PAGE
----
It's all over the news, there has been a bizarre incident in a Times Square hotel where a couple of twins fell from an upstairs window and are now in comas. But they are no ordinary twins, they used to be conjoined until they were separated contrary to their will, and were conducting a campaign of murder against those who sought to split them up. That looks to be over, and the cops are waiting at the hospital for Duane (Kevin Van Hentenryck) to awaken and be interviewed, for they cannot get any sense out of his brother Belial since he is a feral blob of flesh who cannot form sentences. But as night falls and the cop on the door is distracted, Duane rises and grabs Belial, then sets him on the lawman – they are making their escape!
And they have help! This was of course the sequel to director Frank Henenlotter's Basket Case, that tiny budget wonder that made waves in the cult community around the world. In the meantime he had helmed Brain Damage, the not dissimilar tale of a boy and his brain parasite, but he managed to secure a two picture deal to make Frankenhooker and this follow-up released in the early nineties, the obvious fate of any half successful horror movie to this day, that because it was a hit, there will naturally be a continuation of that tale to cash in on what would appear to be a ready made audience all willing to shell out for more instalments. Maybe that was more in the eighties model than the nineties.
Nevertheless, here we were with more money for Henenlotter to play with though this was not a blockbuster by any means, and that meant Gabriel Bartalos was allowed, nay, demanded, to make a whole series of freaks for this when Duane and Belial are whisked away from the hospital by a friendly helper. She was Granny Ruth, an ex-doctor specialising in “unique individuals” or freaks as the bad guys term them here, bringing up echoes of Tod Browning's cult favourite of the thirties Freaks which was consciously invoked here. She has her own community of these malformed folks in her mansion house, living in harmony, or at least until these new arrivals put the cat amongst the pigeons with their psychological unbalance.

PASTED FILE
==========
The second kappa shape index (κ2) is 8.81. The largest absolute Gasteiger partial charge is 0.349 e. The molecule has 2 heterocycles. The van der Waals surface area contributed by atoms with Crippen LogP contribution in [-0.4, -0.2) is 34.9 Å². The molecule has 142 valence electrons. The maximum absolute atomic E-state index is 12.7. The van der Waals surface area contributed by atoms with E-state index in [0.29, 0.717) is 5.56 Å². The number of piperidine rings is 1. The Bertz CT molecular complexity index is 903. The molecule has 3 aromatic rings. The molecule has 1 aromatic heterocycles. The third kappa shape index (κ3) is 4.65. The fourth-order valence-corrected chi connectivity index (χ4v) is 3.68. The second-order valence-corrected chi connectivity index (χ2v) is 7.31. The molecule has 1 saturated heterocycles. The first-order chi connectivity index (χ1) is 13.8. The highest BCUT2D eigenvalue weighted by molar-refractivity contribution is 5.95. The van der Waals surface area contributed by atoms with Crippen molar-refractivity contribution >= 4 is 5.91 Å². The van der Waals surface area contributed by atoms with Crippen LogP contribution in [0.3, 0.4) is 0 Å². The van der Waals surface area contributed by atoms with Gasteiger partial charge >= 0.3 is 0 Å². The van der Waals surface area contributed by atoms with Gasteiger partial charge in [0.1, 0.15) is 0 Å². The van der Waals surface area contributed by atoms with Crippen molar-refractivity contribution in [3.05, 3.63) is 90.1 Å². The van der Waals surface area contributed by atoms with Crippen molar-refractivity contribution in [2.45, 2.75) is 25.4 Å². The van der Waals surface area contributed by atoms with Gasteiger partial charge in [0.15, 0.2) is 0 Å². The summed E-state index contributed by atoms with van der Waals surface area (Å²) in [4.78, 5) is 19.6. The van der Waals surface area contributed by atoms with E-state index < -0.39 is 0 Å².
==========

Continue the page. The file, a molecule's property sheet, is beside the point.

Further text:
Needless to say, the community didn't look remotely realistic, they looked like what they were, actors (including Matt Malloy and David Emge from the original Dawn of the Dead) sporting outrageous, rubbery masks. But that spirit of exaggeration to make its point, that outsiders are people too, stretched to Henenlotter’s love of exploitation cinema, with every freak here basically standing in for the movies he was obsessed with and took perfectly seriously, as he had no time for the Mystery Science Theater 3000 sensibility that made fun of the low budget and low achievement. To Henenlotter, who had made at least one himself, the fact someone brought them into the world was reason enough to treat them with a little respect, he being well aware how difficult filmmaking was.
Filmmaking at his end of the spectrum, anyway, where you don't get to do everything you want but can spin straw into gold if you apply yourself to what you have. Duane and Belial was pursued by representatives of this snobby mindset in the characters of the gutter press who four years after they disappear, stage a publicity drive to uncover the location of the twins. You can see where this was going, that's right, more murders only even further we're intended to think the victims deserve it for their ill-treatment of the disadvantaged, which was all very well in a fictional context but did not fly in the real world. That said, there was little remotely real about the way this played out, with wackier humour and that sleazy atmosphere not quite cancelled out by the colourful, brightly lit presentation. Annie Ross, famed jazz singer, played Granny Ruth, another example of her dedication to the more unusual side of cinema, and Jason Evers, stalwart of vintage horror and sci-fi, was there too, but the film belonged to the latex monstrosity Belial, who even had a sex scene (!). Music by Joe Renzetti.
[Second Sight has released the Basket Case Trilogy on Blu-ray for the UK, uncut and with a whole load of extras including commentary, featurettes, trailers and galleries. Even Easter eggs!]
American director of trashy horror comedies. Made his debut in 1982 with the cult splatter favourite Basket Case, which he followed in 1988 with the similarly themed, equally gruesome drug addiction-analogy Brain Damage. Frankenhooker was a taste-free updating of Frankenstein, while Basket Cases 2 and 3 followed in the early 90s. After a long gap overseeing the preservation and distribution of vintage grindhouse movies, he returned to directing with Bad Biology in 2008.